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How to get your first ‘candy’ in Japan

The candy bar has been a popular source of comfort in the past decade.

But the latest generation of Japanese, with smartphones, can’t seem to get enough of the sweet treats. 

Japan’s candy bar trend is starting to pick up momentum in Japan and other Asian countries, but some of the sweets are starting to lose their appeal for many of its consumers.

The Japanese snack bar craze began in 2006, when Japanese company Haribo introduced a series of flavors of sweet snacks, including kimchi and chocolate, that were marketed to children under 12. 

The trend was quickly embraced by other manufacturers, with brands like Chobani and Takamatsu selling candy bars for as little as 10 yen (US$8).

But the trend quickly turned sour for some Japanese who wanted to try out a taste of the candy bar.

In 2010, Japan’s Food Safety Agency warned that children had become addicted to the candy bars and were developing stomach upset, dizziness and vomiting.

By 2013, the government had imposed strict rules to keep candy bars safe, and the candy makers were forced to stop selling them.

In response, Haribo began selling new versions of the snack bars called Chobanis.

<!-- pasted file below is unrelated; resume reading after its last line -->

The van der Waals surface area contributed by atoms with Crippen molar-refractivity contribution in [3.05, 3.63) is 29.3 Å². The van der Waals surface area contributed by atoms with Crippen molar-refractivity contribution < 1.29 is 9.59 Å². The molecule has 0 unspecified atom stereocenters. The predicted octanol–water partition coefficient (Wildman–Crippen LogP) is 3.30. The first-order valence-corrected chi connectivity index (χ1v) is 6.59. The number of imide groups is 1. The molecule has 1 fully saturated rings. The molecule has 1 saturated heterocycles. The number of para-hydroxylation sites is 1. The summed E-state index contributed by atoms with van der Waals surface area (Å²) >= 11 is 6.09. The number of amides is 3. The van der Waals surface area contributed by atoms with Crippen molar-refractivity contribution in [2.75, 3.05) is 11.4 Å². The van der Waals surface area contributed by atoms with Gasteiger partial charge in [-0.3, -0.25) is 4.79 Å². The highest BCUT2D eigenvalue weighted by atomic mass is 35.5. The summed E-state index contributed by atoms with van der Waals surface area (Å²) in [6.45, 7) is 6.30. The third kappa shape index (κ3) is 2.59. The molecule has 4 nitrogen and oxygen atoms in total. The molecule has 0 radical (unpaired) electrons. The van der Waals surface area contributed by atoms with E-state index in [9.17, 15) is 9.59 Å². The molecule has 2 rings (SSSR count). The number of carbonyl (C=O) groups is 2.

These were cheaper and included sweetened condensed milk, and they were marketed in a more appealing way.

But some children began to complain about the taste of Chobanian. 

By 2013 a national ban on Chobany was announced, and in November of that year, the Japanese government announced a ban on all candies in supermarkets, and a nationwide ban on the sale of Choba-style sweets to children.

While the ban has largely been lifted, the candy industry is still facing increasing scrutiny.

Last year, two companies sued Japan’s government for banning their products from the country.

The makers of Chocobos, which includes a Chobano-style sweet treat, argued that the ban on their Chobanos was illegal and illegal for any foreign company.

In November, the High Court of Justice ruled in favor of the two companies, finding that the law did not violate the Japanese constitution’s free speech guarantee.